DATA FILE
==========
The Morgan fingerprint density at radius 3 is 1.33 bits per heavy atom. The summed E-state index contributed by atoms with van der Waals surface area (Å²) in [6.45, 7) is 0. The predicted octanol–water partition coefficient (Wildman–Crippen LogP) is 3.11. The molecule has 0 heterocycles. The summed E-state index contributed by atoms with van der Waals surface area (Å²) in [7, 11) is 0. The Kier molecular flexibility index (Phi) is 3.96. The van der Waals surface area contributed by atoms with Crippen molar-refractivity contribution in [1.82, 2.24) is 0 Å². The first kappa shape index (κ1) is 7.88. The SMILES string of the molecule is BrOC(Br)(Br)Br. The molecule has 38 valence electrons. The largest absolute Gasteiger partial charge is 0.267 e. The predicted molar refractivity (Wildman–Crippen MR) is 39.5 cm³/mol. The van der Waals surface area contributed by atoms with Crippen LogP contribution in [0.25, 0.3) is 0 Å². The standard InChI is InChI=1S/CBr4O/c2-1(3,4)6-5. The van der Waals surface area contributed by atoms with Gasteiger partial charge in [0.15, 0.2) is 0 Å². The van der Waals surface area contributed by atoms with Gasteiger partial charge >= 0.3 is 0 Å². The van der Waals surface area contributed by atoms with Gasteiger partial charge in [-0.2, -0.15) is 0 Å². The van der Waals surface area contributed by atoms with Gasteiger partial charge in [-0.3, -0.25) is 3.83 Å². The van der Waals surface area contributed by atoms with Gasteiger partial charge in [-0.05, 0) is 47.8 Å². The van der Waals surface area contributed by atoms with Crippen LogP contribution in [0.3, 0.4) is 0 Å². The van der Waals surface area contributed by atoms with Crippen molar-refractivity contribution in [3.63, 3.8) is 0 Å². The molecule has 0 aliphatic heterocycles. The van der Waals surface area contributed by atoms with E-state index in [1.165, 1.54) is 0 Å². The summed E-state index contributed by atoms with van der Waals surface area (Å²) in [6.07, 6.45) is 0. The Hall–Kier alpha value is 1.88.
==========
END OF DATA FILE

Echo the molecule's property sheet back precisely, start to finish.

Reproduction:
The Morgan fingerprint density at radius 3 is 1.33 bits per heavy atom. The summed E-state index contributed by atoms with van der Waals surface area (Å²) in [6.45, 7) is 0. The predicted octanol–water partition coefficient (Wildman–Crippen LogP) is 3.11. The molecule has 0 heterocycles. The summed E-state index contributed by atoms with van der Waals surface area (Å²) in [7, 11) is 0. The Kier molecular flexibility index (Phi) is 3.96. The van der Waals surface area contributed by atoms with Crippen molar-refractivity contribution in [1.82, 2.24) is 0 Å². The first kappa shape index (κ1) is 7.88. The SMILES string of the molecule is BrOC(Br)(Br)Br. The molecule has 38 valence electrons. The largest absolute Gasteiger partial charge is 0.267 e. The predicted molar refractivity (Wildman–Crippen MR) is 39.5 cm³/mol. The van der Waals surface area contributed by atoms with Crippen LogP contribution in [0.25, 0.3) is 0 Å². The standard InChI is InChI=1S/CBr4O/c2-1(3,4)6-5. The van der Waals surface area contributed by atoms with Gasteiger partial charge in [0.15, 0.2) is 0 Å². The van der Waals surface area contributed by atoms with Gasteiger partial charge >= 0.3 is 0 Å². The van der Waals surface area contributed by atoms with Gasteiger partial charge in [-0.2, -0.15) is 0 Å². The van der Waals surface area contributed by atoms with Gasteiger partial charge in [-0.3, -0.25) is 3.83 Å². The van der Waals surface area contributed by atoms with Gasteiger partial charge in [-0.05, 0) is 47.8 Å². The van der Waals surface area contributed by atoms with Crippen LogP contribution in [0.3, 0.4) is 0 Å². The van der Waals surface area contributed by atoms with Crippen molar-refractivity contribution in [3.63, 3.8) is 0 Å². The molecule has 0 aliphatic heterocycles. The van der Waals surface area contributed by atoms with E-state index in [1.165, 1.54) is 0 Å². The summed E-state index contributed by atoms with van der Waals surface area (Å²) in [6.07, 6.45) is 0. The Hall–Kier alpha value is 1.88.